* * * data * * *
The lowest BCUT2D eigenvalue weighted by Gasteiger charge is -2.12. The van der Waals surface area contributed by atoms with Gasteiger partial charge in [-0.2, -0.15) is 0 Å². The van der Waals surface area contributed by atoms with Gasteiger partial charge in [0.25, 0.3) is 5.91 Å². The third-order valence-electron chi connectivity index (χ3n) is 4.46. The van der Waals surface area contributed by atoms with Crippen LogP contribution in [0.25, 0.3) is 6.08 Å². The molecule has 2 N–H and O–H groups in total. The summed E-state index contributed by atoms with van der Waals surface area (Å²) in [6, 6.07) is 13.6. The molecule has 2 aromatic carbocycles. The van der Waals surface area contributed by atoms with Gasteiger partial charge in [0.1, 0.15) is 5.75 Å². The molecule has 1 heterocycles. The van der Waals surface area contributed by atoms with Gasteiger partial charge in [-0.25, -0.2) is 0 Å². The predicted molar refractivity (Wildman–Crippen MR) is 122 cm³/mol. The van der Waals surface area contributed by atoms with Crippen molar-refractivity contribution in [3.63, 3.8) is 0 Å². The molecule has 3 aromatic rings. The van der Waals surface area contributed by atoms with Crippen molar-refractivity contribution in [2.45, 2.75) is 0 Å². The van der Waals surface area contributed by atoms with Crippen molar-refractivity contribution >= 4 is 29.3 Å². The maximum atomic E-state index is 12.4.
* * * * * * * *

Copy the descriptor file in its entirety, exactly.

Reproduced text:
The lowest BCUT2D eigenvalue weighted by Gasteiger charge is -2.12. The van der Waals surface area contributed by atoms with Gasteiger partial charge in [-0.2, -0.15) is 0 Å². The van der Waals surface area contributed by atoms with Gasteiger partial charge in [0.25, 0.3) is 5.91 Å². The third-order valence-electron chi connectivity index (χ3n) is 4.46. The van der Waals surface area contributed by atoms with Crippen LogP contribution in [0.25, 0.3) is 6.08 Å². The molecule has 2 N–H and O–H groups in total. The summed E-state index contributed by atoms with van der Waals surface area (Å²) in [6, 6.07) is 13.6. The molecule has 2 aromatic carbocycles. The van der Waals surface area contributed by atoms with Gasteiger partial charge in [0.1, 0.15) is 5.75 Å². The molecule has 1 heterocycles. The van der Waals surface area contributed by atoms with Gasteiger partial charge in [-0.25, -0.2) is 0 Å². The predicted molar refractivity (Wildman–Crippen MR) is 122 cm³/mol. The van der Waals surface area contributed by atoms with Crippen molar-refractivity contribution in [3.63, 3.8) is 0 Å². The molecule has 3 aromatic rings. The van der Waals surface area contributed by atoms with Crippen molar-refractivity contribution in [2.45, 2.75) is 0 Å². The van der Waals surface area contributed by atoms with Crippen molar-refractivity contribution >= 4 is 29.3 Å². The maximum atomic E-state index is 12.4.